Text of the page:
The next section of the guide goes into the academic schedule and class offering.  Although much of this information can be found through the school's website, it is never in just one place.  A big plus to clear Admit for putting this info in one place, and also including important dates.  I was also impressed with the details on Tuck's Pre-Term.  The guides goes into some of the activities and classes can be expected during this time.

The school guide contained some details on the core curriculum and electives, but fails to go into detail about the classes.  I did find the chart comparing other b-school's curriculum to Tuck's interesting, but most of this information can be found on Businessweek or US News, just not all in one place.

A few unique things that the guide goes into, that I haven't really been able to find anywhere else are details on the grading system and the honor code.  The guide also gives a brief background on a few of the prominent professors.  Although I have heard about the "point system" for getting interviews with recruiters, I have never read about it in writing.  This guide is the first place I have seen it, so kudos to Clear Admit for providing some good insider info.

The guide also has employment information, but the Employment Report published by Tuck is far more detailed.  They also analyze the school's essay questions, but this is the same analysis that is provide on the Clear Admit blog.  I did like that they included recent interviews with Dawna Clarke, the Admissions Director, and Jonathan Masland, the Career Services Director.  I am not sure if these are on the Clear Admit blog or not, but they provide good insight.

The Verdict
My overall thoughts on the guide are that it is a good resource and provides a lot of information that you would otherwise have to dig for in one spot.  It is clean, concise, and provides a ton of info.  So, are the School Guides worth $25?  If you are pressed for time or your want a quick and easy way to become an expert on a school you are interested in, then I would definitely say YES.  That being said, there was very little, maybe aside from the professor profiles, that I didn't already know about Tuck before reading the guide, but I have put several hours and travel dollars into my own research.  So if you have the time and energy, you can get most the information this guide provides by doing your own research and talking with students and alumni.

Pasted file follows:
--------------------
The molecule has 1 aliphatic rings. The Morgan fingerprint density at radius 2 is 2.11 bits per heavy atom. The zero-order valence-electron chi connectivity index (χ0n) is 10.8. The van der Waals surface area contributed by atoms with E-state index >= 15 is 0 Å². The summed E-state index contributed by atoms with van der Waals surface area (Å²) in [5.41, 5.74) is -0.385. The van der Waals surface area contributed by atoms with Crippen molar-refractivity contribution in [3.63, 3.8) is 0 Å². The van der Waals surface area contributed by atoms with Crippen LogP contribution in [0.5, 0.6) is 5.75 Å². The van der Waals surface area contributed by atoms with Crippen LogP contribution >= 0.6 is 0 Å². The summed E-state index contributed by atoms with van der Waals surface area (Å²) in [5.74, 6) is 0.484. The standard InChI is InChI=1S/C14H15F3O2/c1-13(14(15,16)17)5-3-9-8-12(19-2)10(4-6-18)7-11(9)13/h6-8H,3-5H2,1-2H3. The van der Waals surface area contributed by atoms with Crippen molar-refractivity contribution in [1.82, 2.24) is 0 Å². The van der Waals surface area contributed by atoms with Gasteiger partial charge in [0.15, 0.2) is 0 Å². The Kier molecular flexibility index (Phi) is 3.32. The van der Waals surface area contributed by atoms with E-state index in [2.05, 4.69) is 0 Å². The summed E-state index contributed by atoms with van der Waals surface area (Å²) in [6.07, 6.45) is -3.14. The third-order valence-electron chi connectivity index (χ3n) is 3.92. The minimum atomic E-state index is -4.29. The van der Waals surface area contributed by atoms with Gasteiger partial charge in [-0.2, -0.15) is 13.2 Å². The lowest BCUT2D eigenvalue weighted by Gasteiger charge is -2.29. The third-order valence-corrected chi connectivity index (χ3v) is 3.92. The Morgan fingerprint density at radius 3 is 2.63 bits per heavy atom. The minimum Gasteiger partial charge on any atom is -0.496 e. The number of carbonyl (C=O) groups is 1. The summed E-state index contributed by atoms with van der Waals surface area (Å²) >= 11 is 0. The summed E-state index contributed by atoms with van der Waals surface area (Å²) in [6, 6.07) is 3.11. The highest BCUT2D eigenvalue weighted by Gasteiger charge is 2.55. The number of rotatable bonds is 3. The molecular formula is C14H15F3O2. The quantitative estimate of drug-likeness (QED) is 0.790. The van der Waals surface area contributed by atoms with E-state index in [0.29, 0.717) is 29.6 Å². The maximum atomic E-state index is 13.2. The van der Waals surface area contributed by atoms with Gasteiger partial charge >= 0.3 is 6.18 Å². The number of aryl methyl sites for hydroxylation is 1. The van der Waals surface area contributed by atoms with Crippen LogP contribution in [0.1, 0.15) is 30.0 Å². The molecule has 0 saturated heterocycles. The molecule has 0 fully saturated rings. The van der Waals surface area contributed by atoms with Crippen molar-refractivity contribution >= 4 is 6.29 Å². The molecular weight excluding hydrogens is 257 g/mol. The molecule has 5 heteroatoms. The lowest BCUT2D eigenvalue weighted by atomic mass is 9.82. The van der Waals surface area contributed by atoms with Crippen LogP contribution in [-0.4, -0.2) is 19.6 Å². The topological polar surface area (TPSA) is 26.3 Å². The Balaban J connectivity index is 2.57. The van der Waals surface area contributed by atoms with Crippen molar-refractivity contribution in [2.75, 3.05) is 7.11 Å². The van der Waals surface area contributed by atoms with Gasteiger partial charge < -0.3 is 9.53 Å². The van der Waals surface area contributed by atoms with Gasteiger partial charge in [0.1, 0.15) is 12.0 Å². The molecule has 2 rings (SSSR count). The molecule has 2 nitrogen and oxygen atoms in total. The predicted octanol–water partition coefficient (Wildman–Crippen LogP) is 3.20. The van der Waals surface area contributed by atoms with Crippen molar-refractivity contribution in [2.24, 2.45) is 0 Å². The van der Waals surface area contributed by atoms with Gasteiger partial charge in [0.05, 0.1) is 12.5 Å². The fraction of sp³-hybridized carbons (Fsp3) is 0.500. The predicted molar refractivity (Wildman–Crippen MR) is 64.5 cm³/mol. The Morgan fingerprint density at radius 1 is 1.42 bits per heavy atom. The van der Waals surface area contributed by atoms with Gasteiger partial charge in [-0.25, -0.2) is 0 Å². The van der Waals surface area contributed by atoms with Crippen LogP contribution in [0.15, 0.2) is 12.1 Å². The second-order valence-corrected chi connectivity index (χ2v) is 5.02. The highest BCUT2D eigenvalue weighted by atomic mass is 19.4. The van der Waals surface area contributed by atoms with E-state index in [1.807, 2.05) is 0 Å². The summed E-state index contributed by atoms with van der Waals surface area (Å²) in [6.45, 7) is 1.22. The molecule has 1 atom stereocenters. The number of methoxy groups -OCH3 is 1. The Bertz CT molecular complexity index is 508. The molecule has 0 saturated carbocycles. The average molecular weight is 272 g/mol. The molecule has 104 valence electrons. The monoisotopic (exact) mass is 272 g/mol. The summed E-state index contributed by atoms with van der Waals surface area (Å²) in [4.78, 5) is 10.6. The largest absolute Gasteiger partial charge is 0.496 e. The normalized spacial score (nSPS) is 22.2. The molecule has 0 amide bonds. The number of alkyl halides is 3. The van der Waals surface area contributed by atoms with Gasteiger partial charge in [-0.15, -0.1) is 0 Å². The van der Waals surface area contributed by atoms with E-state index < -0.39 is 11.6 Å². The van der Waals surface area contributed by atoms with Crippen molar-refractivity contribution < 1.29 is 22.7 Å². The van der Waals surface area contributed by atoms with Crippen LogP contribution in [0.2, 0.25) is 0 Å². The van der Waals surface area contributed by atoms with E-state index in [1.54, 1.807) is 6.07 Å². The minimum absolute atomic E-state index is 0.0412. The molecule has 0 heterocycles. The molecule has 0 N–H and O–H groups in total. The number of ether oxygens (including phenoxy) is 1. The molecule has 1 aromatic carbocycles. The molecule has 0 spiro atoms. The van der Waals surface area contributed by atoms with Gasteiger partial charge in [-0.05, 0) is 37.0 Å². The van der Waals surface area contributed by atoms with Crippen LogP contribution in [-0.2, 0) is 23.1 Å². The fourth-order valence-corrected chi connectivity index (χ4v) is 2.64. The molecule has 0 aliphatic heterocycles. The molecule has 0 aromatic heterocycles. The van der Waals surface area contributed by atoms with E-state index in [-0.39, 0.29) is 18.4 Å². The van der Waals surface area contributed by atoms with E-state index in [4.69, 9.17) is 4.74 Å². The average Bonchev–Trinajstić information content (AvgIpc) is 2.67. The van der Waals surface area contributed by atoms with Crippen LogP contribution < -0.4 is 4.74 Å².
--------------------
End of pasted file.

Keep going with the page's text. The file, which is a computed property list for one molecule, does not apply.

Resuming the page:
Monday, July 8, 2013

The Value of Introspection

Last year going into the applications, I was far too occupied with the GMAT and did not spend nearly enough time preparing for and writing my essays.  Granted there were other flaws to my candidacy, but I believe that this was a major one.  During the months of July, August, and part of September, I was solely focused on studying for the GMAT, I hadn't even started thinking about application essays until a few weeks before they were due... huge mistake.  My next big mistake was writing my essays with pretty much zero prep.  This was due to my lack of understanding of the amount of time needed to truly produce good essays, and because I had pushed off writing until after I finished the GMAT the second time.  The result: six dings and a huge shot to my ego.